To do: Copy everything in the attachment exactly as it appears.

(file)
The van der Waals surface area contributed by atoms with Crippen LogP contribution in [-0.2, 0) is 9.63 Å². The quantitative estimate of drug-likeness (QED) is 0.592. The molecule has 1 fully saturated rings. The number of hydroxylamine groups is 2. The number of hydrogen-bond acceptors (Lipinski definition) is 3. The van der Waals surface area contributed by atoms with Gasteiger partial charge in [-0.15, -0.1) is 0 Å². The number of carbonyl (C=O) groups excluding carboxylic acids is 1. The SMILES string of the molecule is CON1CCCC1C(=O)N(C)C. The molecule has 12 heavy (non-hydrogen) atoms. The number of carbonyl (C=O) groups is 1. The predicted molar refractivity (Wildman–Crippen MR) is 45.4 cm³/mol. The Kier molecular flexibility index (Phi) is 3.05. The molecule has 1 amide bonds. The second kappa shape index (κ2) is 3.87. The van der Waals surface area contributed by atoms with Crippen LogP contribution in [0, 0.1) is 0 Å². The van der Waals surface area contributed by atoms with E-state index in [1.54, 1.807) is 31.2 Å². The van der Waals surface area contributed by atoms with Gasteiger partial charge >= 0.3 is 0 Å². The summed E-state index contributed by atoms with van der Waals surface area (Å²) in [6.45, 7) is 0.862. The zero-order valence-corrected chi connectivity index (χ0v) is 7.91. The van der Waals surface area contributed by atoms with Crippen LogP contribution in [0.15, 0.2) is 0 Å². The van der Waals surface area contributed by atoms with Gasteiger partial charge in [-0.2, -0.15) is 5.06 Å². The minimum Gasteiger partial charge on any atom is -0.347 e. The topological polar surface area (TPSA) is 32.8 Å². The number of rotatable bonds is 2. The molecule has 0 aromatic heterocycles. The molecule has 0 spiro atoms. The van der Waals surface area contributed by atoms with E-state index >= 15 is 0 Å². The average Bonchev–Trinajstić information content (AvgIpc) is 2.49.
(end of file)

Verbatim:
The van der Waals surface area contributed by atoms with Crippen LogP contribution in [-0.2, 0) is 9.63 Å². The quantitative estimate of drug-likeness (QED) is 0.592. The molecule has 1 fully saturated rings. The number of hydroxylamine groups is 2. The number of hydrogen-bond acceptors (Lipinski definition) is 3. The van der Waals surface area contributed by atoms with Gasteiger partial charge in [-0.15, -0.1) is 0 Å². The number of carbonyl (C=O) groups excluding carboxylic acids is 1. The SMILES string of the molecule is CON1CCCC1C(=O)N(C)C. The molecule has 12 heavy (non-hydrogen) atoms. The number of carbonyl (C=O) groups is 1. The predicted molar refractivity (Wildman–Crippen MR) is 45.4 cm³/mol. The Kier molecular flexibility index (Phi) is 3.05. The molecule has 1 amide bonds. The second kappa shape index (κ2) is 3.87. The van der Waals surface area contributed by atoms with Crippen LogP contribution in [0, 0.1) is 0 Å². The van der Waals surface area contributed by atoms with E-state index in [1.54, 1.807) is 31.2 Å². The van der Waals surface area contributed by atoms with Gasteiger partial charge >= 0.3 is 0 Å². The summed E-state index contributed by atoms with van der Waals surface area (Å²) in [6.45, 7) is 0.862. The zero-order valence-corrected chi connectivity index (χ0v) is 7.91. The van der Waals surface area contributed by atoms with Crippen LogP contribution in [0.15, 0.2) is 0 Å². The van der Waals surface area contributed by atoms with Gasteiger partial charge in [-0.2, -0.15) is 5.06 Å². The minimum Gasteiger partial charge on any atom is -0.347 e. The topological polar surface area (TPSA) is 32.8 Å². The number of rotatable bonds is 2. The molecule has 0 aromatic heterocycles. The molecule has 0 spiro atoms. The van der Waals surface area contributed by atoms with E-state index >= 15 is 0 Å². The average Bonchev–Trinajstić information content (AvgIpc) is 2.49.